This young Italian acoustic guitarist presents his debut album called Tones from an Open Heart. After studying awhile in Italy attending Armando Corsi's teaching program he moved to Nashville, Tennessee in the USA to continue his classical guitar study at the Belmont University. There he met his teacher Muriel Anderson who taught him as well the techniques as well the inspiration which lead to this debut CD. His guitar style has as well Celtic, Mediterranean as classical influences.

Fiore plays as well on classical as on steel-string guitars. On this album he is assisted by a percussionist, a viola player and a cello player.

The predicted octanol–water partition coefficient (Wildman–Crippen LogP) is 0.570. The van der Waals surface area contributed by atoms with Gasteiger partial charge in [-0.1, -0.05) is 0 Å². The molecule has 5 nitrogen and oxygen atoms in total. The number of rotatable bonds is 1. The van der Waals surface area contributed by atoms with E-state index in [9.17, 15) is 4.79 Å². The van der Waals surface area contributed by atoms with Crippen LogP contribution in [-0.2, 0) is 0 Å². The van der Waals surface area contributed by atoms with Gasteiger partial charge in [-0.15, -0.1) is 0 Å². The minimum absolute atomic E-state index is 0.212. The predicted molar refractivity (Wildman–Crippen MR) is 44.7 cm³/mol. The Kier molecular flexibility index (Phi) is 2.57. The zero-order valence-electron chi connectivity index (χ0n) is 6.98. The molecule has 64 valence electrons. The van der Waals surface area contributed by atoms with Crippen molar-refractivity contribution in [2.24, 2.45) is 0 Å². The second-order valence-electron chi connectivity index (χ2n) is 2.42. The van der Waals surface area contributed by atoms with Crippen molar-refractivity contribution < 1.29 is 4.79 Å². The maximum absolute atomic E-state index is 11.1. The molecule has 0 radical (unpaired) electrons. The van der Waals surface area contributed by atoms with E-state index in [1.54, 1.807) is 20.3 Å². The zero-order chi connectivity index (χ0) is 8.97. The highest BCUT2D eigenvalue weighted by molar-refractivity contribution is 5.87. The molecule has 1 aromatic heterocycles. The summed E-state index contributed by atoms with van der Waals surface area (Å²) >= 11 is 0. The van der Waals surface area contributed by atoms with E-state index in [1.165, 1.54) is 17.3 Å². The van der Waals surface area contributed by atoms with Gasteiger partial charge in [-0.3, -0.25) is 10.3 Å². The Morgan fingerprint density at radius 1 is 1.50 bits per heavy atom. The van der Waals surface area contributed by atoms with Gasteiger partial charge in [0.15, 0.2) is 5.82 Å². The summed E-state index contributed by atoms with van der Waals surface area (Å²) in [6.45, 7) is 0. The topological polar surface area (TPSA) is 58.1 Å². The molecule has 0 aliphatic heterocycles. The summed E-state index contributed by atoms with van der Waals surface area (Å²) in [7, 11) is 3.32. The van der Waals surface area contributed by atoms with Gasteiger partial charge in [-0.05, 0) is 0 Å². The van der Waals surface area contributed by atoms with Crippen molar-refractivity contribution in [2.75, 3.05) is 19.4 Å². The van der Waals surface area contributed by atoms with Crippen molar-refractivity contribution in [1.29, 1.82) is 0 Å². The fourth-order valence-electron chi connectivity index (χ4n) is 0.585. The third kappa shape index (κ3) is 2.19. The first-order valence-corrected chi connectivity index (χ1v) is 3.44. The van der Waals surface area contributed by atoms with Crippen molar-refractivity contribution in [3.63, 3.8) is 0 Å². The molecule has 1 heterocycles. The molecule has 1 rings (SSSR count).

All compositions are written by Giacomo Fiore. The combination of a steel- string guitar and a classical guitar shows that Fiore knows to excel in both areas and dares to a explore a wide range of possibilities in guitar music. His selected pieces are as well varied as with a poetic approach played.

The typical classical compositions Tennant and A Hundred Days/ Dance of the Lilies and the grooving Kilkenny with additional percussion show as well his excellent techniques as his versatile setups in composing abilities. His impressive talent show balance, structure and excellent melody line building attainments, as on Embers on the Fireplace and Genteel, where touching intimate settings create a moving atmosphere. Giacomo Fiore takes you on an intimate and challenging journey in a poetical ambiance - bridge guitar reviews

"A reivew by an Italian Fanzine"